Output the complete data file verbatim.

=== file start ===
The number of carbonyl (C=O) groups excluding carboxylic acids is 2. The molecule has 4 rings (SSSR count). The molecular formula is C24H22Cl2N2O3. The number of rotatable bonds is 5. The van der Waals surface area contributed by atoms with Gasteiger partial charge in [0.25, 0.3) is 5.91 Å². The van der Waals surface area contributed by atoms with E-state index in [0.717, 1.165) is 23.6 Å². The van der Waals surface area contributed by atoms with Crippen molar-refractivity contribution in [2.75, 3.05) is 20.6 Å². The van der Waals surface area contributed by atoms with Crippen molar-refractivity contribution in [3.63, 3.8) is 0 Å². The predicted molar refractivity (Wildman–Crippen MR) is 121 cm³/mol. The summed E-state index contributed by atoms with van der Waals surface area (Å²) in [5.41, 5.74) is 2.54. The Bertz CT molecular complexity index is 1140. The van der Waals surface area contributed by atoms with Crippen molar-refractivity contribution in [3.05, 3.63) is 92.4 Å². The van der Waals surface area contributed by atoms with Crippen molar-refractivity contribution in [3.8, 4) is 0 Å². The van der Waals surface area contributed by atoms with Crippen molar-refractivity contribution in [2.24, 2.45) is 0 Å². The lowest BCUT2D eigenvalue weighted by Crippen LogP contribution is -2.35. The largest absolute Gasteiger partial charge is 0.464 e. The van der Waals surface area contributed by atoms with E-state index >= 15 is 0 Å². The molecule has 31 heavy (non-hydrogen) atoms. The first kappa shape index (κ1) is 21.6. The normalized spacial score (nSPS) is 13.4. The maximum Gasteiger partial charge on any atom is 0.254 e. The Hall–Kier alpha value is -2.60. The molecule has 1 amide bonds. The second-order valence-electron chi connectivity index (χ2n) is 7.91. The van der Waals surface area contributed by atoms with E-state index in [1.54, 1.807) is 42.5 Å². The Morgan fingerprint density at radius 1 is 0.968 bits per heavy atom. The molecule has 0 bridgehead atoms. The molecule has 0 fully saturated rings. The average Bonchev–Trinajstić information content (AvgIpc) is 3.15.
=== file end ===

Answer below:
The number of carbonyl (C=O) groups excluding carboxylic acids is 2. The molecule has 4 rings (SSSR count). The molecular formula is C24H22Cl2N2O3. The number of rotatable bonds is 5. The van der Waals surface area contributed by atoms with Gasteiger partial charge in [0.25, 0.3) is 5.91 Å². The van der Waals surface area contributed by atoms with E-state index in [0.717, 1.165) is 23.6 Å². The van der Waals surface area contributed by atoms with Crippen molar-refractivity contribution in [2.75, 3.05) is 20.6 Å². The van der Waals surface area contributed by atoms with Crippen molar-refractivity contribution in [3.63, 3.8) is 0 Å². The predicted molar refractivity (Wildman–Crippen MR) is 121 cm³/mol. The summed E-state index contributed by atoms with van der Waals surface area (Å²) in [5.41, 5.74) is 2.54. The Bertz CT molecular complexity index is 1140. The van der Waals surface area contributed by atoms with Crippen molar-refractivity contribution in [3.05, 3.63) is 92.4 Å². The van der Waals surface area contributed by atoms with Crippen molar-refractivity contribution in [3.8, 4) is 0 Å². The van der Waals surface area contributed by atoms with Crippen molar-refractivity contribution in [2.24, 2.45) is 0 Å². The lowest BCUT2D eigenvalue weighted by Crippen LogP contribution is -2.35. The largest absolute Gasteiger partial charge is 0.464 e. The van der Waals surface area contributed by atoms with E-state index >= 15 is 0 Å². The molecule has 31 heavy (non-hydrogen) atoms. The first kappa shape index (κ1) is 21.6. The normalized spacial score (nSPS) is 13.4. The maximum Gasteiger partial charge on any atom is 0.254 e. The Hall–Kier alpha value is -2.60. The molecule has 1 amide bonds. The second-order valence-electron chi connectivity index (χ2n) is 7.91. The van der Waals surface area contributed by atoms with E-state index in [1.54, 1.807) is 42.5 Å². The Morgan fingerprint density at radius 1 is 0.968 bits per heavy atom. The molecule has 0 bridgehead atoms. The molecule has 0 fully saturated rings. The average Bonchev–Trinajstić information content (AvgIpc) is 3.15.